AIDS orphans confronted with financial problems

On the occasion of the celebration of the World AIDS Orphans’ Day, Burundian AIDS orphans say they are faced with poverty.

AIDS orphans celebrating christmas in 2017

“My parents died of AIDS five years ago. My two little sisters and I live at our aunt’s house. She is poor and cannot afford school fees for us. I had to drop out of school to work as a bartender so that my sisters could continue their studies,” says D. N, a 19 year-old boy. He works in a bar in the north of Bujumbura. He plans to return to school when his younger sisters complete secondary school.

“My youngest sister is studying in grade 8. I will go back to school when she completes secondary school,” he says adding that he dropped out of school after completing grade 10. He is, however, delighted that they live in harmony with their cousins. “Despite this problem, we live in harmony with all members of our aunt’s family,” he says.
He, however, deplores that some neighbors of their aunt discriminate them because they are AIDS orphans.

“Being an AIDS orphan is a problem, living with HIV /AIDS is another problem. AIDS orphans living with this disease face a lot of problems, “says Fabien Ndikuriyo, chairman of the National Network of Young People Living with HIV / AIDS on the occasion of the World AIDS Orphans’ Day.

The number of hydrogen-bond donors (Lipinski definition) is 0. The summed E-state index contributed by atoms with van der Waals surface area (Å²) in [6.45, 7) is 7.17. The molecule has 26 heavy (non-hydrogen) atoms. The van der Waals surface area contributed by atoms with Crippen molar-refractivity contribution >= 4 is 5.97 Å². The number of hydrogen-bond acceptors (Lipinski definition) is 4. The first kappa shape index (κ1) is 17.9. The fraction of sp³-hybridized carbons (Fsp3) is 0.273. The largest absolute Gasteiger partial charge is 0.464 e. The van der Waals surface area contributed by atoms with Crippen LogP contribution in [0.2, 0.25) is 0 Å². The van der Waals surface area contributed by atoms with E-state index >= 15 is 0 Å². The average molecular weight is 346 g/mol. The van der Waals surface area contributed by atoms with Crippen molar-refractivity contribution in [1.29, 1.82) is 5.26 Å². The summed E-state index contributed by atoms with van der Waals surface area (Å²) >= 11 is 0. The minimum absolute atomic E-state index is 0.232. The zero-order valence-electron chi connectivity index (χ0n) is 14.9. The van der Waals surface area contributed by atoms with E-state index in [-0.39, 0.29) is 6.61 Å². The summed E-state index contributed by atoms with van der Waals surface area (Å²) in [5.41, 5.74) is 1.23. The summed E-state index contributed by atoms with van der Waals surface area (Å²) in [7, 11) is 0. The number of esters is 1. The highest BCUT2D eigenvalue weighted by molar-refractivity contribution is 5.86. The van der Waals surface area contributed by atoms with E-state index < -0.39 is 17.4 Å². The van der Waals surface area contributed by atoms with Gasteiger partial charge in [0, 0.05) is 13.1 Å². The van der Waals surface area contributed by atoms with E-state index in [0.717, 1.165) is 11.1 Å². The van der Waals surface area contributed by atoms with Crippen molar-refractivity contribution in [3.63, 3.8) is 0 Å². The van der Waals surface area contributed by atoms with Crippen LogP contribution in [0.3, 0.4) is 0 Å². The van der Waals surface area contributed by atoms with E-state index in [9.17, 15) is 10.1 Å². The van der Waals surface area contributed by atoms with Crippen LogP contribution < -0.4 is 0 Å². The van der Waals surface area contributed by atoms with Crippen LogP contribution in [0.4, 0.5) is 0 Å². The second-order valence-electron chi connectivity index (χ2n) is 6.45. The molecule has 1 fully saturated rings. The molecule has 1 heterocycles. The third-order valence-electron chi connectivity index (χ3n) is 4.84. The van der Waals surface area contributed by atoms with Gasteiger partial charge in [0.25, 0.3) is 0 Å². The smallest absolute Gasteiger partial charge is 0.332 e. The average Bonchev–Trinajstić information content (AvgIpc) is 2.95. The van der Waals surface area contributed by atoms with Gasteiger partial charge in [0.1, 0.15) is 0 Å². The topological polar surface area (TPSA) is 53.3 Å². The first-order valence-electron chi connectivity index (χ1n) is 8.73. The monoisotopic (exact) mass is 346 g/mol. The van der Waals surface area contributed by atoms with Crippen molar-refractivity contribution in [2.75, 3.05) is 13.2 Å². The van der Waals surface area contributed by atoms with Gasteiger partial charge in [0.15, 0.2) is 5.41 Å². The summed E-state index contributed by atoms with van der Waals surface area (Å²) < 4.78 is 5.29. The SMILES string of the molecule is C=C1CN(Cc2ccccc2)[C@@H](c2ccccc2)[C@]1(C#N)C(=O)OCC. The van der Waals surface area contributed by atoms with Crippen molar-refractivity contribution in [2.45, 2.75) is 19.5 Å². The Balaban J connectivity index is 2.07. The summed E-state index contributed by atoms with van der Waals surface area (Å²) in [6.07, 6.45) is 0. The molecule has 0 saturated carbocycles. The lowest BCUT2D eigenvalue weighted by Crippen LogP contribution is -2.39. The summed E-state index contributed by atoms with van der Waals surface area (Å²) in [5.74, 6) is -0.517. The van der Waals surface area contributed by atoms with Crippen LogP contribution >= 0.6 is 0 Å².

He regrets that these children who live in foster families are often stigmatized and discriminated. “Some parents are moving these HIVpositive orphans away from their children, fearing that they may contaminate them,” Ndikuriyo explains. He adds that some AIDS orphans do not attend universities as they can’t get someone to pay for them and face problems of lack of health care.

Gordien Iradukunda, the programs manager for the Family to Defeat AIDS, a local NGO, says that orphans are less stigmatized and discriminated compared to the 2000s. After a study conducted, we found that thanks to the community care granted toAIDS orphans living with HIV/AIDS, they are less stigmatized.